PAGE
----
- Our Union
- Our Industries
Published: 21 Jul 2020
Uncle Jak at the 2017 Darwin Region Constitutional Dialogue where he nominated National Indigenous Officer Thomas Mayor to represent Darwin at the National Constitutional Convention that endorsed the Uluru Statement from the Heart.
Dear Sisters and Brothers
As International President of the Construction Forestry Maritime Mining Energy Union (CFMMEU), National Secretary of the Maritime Union of Australia (MUA) and as President of the International Transport Workers Federation (ITF) with over 20 million members in aviation, road, rail, urban transport, shipping, dockworkers and maritime workers we would like to share our deepest sorrow and heartfelt condolences to Uncle Jak’s family, particularly his wife Aunty Gail, his daughter Ngaree Ah Kit and son Johnathon Ah Kit. We would also extend those condolences Uncle Jak’s extended family, brothers and sisters, comrades and friends, Indigenous peoples and non-Indigenous peoples.
John Ah Kit was for a while a truck driver on the wharves in Darwin, he was greatly loved and respected inside the trade union movement and by the MUA in particular where he was a close friend to Branch Secretary Andy Burford, many of our members and mentor to MUA National Indigenous Officer Thomas Mayor.
After retirement Uncle Jak was well known for a drink and a punt with our members and other workers at the Pints Club. His humour, insight, courage, leadership and charisma were legendary - a reflection of the long and important journey of his life and his life’s work. Much will be said about that today.
From my union and members, we are proud to have stood shoulder to shoulder with him and other Indigenous leaders and peoples in the long march for justice, self-determination, recognition, freedom and respect for Indigenous peoples in this country and First Nations people’s everywhere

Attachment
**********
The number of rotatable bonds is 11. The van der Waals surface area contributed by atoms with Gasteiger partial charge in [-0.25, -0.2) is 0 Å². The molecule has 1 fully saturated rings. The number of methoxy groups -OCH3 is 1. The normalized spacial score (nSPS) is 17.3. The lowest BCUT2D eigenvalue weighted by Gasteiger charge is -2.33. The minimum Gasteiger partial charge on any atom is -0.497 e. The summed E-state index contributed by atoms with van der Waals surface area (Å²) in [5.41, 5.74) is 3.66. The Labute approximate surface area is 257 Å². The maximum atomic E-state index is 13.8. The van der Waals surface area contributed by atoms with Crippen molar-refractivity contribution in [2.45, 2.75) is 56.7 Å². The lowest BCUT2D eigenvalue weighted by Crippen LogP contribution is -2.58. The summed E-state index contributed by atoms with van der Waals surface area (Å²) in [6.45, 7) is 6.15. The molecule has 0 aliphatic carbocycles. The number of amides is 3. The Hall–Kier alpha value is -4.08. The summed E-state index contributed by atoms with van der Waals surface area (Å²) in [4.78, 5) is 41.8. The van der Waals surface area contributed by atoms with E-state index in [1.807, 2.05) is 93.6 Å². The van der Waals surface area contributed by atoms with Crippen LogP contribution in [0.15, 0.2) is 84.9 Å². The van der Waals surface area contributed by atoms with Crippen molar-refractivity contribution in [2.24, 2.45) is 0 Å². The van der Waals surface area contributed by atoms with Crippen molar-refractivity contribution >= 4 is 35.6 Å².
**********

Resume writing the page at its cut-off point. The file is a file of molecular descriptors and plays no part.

I was proud and honoured to have worked with Uncle Jak and many other maritime and CFMMEU members and officers did as well in that long journey. Again, much will be said today about his leadership in the Northern Land Council, the Jawoyn Association, the battle and campaign to prevent mining at Coronation Hill, the sacred site and resting place of Bula, a creative being. His humour and personality were in the mix as to why Uncle Jak was such a skilled negotiator that translated into many achievements, such as the Native Title settlement at Mount Todd.
His restless and relentless commitment for recognition and justice for Aboriginal peoples took him also into the senior leadership in the Labor Party when he was elected as the first Aboriginal person in the Cabinet in the Northern Territory. His work and leadership are as numerous as they are important during this period as well.
In retirement, his commitment and work was undiminished and among many other achievements he was central to the successful consensus at the Uluru National Constitutional Convention where he was appointed from the plenary to co-chair the meeting in acknowledgement of his great political abilities and his family and spiritual connections across the Northern Territory, APY Lands and broader Australia.
Again to Uncle Jak’s family and the many Australians who knew, loved and respected Uncle John (Jak) Ah Kit on behalf of all of the members, officers and staff of the organisations I represent and together with Thomas Mayor the MUA National Indigenous Officer, today as we say farewell, we respectfully join you in celebrating his life, his wisdom and great good humour along with his outstanding contribution to the rights of First Nations peoples, the Northern Territory and all Australians.
Uncle Jak came from the real world of struggle, tragedy and hard work that shaped him. He remained committed to his working-class values throughout his life. The wharfies of Darwin, our members, will continue to remember each year on Stokes Hill Wharf, Uncle Jak, his father who was a wharfie, and those comrades we lost during the bombing of Darwin. We will remember he remained committed to his working-class values throughout his life.
Vale Uncle John Ah Kit, First Nations leader, man of family, trade unionist, political leader and man of great wisdom, humour, leadership and courage who will remain an inspiration for others to follow in his footsteps. Now at rest.
Sincerely and in Unity,
National Secretary MUA
International President CFMMEU;
MUA National Indigenous Officer
Deputy Secretary NT Branch MUA